Dogfish Head – Midas Touch

This week has been a pretty crazy week.  Monday I had my first day back at teaching.  I am doing the Talented and Gifted students
this year so, while it means I don’t have to worry as much about student behavioral problems, I do have to worry about being a more complete teacher.  Also, it means that I have quite a few students.  Tuesday we then had our first natural disaster of the week.  My first earthquake ever wasn’t terribly scary, although it definitely left me feeling slightly on edge.  Then we had the joy of standing in the parking lot for well over an hour waiting for dismissal.  Now, I sit in my living room with Irene blowing around outside.  What better way to ride out a hurricane and unwind from a strange week than enjoy a beer and blog about it.

As my regular readers can tell you, I love just about everything that Dogfish Head does.  I know not everyone agrees with that. I had more than one person tell me they didn’t enjoy The Red and White as much as I did, but I just can’t help it.  It’s sort of like your favorite band.  Yeah they put out a few records now and then that really aren’t all that great, but because they are your favorite band, you can always seem to find some good qualities in it.  Well for me, Dogfish Head is that band.

Midas Touch is one of the beers in Dogfish’s line-up of Ancient Ales.  The ancient ales are beers that have been created based on analysis of old pottery and drinking vessels found in different archeological digs.  They attempt to recreate these extremely old brews based on their findings.  Midas is the only one that is brewed year round. This brew is based on the analysis of different drinking vessels found in the tombs of King Midas.  It is one of the oldest known recipes going back to the 8th century BC. Included in the recipe is barley, white Muscat grapes, honey and saffron.  It’s really almost surreal to think that you are consuming something that was originally created and consumed by people so many years ago.

Midas pours out an ironic golden color.  I suppose something called Midas Touch should be gold in color.  It does develop a slight white head; however, that head pretty much completely disappears in seconds.  Swirling the glass results in a little lacing; however, it doesn’t hang around long.  I think most of the sweet sugary content in here is due to the ingredient of honey.  Due to my current love for dark beers, nothing about the appearance made me very excited for the ensuing tasting.

I personally really felt like I could pull that grape smell out of the original smell.  It’s very much at the forefront.  I’m not highly knowledgeable of what white muscat grapes or saffron smell or even taste like, but I know what to expect from your typical grape.  There were also some very light citrus notes that came out in the smell.  Some hints of apple are also present, but once again, they are not all that powerful or overpowering. Overall, most of the smells are light and clean.  Nothing really jumps out of the smell.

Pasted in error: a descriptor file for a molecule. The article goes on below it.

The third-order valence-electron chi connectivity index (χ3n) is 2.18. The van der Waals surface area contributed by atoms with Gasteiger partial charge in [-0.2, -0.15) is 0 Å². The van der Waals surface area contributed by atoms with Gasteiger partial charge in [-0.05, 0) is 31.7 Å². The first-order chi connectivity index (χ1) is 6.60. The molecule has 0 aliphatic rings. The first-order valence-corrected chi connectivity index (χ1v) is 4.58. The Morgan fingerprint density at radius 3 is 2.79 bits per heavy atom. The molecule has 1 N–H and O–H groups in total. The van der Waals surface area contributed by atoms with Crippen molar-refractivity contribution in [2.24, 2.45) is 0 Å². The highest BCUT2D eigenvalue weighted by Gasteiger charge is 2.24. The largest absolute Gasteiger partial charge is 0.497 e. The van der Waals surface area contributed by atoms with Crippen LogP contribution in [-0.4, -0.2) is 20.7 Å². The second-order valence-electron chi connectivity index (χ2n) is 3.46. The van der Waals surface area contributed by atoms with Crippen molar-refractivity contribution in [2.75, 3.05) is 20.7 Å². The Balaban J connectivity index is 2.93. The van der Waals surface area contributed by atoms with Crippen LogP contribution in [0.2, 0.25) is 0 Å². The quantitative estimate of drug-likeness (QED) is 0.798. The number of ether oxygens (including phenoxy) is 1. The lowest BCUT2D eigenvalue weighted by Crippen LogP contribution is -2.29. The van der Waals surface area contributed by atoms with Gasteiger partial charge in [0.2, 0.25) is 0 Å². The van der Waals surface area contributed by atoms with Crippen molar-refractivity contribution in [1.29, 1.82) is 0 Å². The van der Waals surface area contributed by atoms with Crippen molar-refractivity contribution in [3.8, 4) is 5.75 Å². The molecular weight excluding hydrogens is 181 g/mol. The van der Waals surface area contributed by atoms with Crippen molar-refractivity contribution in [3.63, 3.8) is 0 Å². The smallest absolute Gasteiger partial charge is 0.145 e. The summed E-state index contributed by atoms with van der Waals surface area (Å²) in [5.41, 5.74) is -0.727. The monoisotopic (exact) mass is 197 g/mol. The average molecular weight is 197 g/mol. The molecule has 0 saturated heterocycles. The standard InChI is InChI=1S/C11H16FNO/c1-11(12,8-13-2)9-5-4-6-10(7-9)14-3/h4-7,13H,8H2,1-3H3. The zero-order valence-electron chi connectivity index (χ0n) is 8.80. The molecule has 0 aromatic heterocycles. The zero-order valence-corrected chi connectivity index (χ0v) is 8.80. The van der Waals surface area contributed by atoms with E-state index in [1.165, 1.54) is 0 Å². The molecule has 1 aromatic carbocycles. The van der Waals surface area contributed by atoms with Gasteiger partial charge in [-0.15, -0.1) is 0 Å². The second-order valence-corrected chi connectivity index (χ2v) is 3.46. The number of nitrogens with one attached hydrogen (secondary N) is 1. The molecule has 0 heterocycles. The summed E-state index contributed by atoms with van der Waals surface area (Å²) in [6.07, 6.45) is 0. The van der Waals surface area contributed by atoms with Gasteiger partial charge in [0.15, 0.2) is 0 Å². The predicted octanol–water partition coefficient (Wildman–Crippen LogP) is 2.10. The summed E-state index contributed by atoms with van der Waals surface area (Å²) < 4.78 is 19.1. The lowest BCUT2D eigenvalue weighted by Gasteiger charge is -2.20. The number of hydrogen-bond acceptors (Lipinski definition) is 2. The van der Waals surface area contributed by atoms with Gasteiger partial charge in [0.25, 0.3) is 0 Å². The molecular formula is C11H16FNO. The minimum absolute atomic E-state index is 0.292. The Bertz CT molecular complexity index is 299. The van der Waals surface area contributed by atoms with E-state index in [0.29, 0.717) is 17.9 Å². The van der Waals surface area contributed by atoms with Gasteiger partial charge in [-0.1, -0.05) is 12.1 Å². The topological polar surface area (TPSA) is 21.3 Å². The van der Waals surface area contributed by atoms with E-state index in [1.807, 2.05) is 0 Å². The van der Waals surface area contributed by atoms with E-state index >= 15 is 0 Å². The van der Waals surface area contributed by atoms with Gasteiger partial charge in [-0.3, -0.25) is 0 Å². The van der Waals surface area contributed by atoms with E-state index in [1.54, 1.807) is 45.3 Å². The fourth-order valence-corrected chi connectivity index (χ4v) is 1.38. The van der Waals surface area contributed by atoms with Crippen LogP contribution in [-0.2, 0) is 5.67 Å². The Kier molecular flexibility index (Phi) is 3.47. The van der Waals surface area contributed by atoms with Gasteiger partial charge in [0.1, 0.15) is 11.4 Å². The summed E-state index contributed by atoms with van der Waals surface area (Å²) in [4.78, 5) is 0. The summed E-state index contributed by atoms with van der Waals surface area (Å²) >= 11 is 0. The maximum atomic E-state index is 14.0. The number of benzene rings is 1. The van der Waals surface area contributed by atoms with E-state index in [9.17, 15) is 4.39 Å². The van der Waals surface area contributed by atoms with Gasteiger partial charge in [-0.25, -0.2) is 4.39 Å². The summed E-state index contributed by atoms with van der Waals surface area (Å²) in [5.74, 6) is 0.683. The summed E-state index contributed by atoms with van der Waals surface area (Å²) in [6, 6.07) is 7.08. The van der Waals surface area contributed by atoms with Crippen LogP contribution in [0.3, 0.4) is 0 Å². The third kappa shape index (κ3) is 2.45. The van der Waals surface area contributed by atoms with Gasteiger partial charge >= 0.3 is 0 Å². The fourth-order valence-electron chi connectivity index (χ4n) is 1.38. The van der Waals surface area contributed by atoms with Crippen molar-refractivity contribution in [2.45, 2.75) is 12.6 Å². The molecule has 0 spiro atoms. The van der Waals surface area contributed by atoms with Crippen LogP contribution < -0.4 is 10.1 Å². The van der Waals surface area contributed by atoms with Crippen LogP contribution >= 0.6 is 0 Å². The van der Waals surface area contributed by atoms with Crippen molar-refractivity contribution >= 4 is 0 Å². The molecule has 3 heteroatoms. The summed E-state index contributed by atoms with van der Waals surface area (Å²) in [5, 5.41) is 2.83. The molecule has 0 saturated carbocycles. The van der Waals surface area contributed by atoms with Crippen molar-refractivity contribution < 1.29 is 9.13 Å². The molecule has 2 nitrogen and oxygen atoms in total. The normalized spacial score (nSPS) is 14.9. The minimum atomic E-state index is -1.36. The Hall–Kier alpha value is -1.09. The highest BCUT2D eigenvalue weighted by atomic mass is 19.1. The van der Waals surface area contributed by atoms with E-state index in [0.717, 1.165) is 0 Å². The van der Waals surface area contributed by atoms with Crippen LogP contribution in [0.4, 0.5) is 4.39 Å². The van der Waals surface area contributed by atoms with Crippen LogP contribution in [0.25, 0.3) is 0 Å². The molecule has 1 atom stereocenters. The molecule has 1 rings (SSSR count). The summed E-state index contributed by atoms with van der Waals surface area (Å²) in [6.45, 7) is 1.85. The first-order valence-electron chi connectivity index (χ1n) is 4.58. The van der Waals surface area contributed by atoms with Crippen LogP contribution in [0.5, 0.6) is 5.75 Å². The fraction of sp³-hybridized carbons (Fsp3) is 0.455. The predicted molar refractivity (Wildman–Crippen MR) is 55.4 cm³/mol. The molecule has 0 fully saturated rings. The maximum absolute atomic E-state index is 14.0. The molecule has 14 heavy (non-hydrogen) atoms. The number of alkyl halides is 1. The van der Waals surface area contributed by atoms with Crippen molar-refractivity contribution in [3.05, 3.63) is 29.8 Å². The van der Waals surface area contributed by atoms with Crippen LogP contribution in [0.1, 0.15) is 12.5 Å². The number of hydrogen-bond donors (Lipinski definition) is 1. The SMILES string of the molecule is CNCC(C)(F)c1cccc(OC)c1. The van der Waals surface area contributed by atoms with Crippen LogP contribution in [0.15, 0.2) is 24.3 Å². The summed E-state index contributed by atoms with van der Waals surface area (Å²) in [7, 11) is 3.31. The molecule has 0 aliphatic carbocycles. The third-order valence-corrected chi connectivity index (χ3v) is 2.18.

The taste brings that citrus and apple flavor right to the forefront.  It really has that almost hard cider feel to it at the onset of the taste.  However, the grape flavor is really present throughout.  Actually, the grape flavor is rather full-bodied in the entirety of the tasting.  After the apple flavor dies away, there is a rather sweet feel before the aftertaste kicks in.  I think this has to be due to the honey included in the ingredients.  The end of the tasting results in a slightly bitter taste.  It definitely doesn’t taste like the result of hops, and the fact that the Dogfish site says there is only 12 IBU’s in here proves it. Therefore,  I can’t think it’s due to any amount of hops.  Like I said earlier, I have no idea what saffron tastes like, but I think it comes through in the aftertaste. The aftertaste lingers far to long in this particular beer, and it isn’t particularly enjoyable.  It just leaves you with a slight bad taste in your mouth.

There is a moderate to large amount of carbonation present in this beer, which helps make this beer pretty enjoyable at the start.  I really feel like a fan of hard cider would like this beer before the aftertaste kicks in.  The big problem comes in the ending.  I can understand the allure of creating a beer that is based on such an old recipe, but this beer just loses me in the end.  The clean and crisp start to the mouthfeel is extremely appealing, but it all goes downhill after that.  The lingering effect of the aftertaste is a really big turnoff.

Like I said at the start of this blog, Dogfish is the band that can do no wrong; however, I can’t help but think this beer will be the album I only play when I’ve forgotten I really just don’t like it.  I think Dogfish has a great idea with producing their ancient ales line, but how is it this one is produced all year round.  Sadly I will end up giving this beer a poor review, but I’m hoping the next Dogfish bottle I pick up will make me forget about this Dogfish misstep.

Teacher Rating: C-

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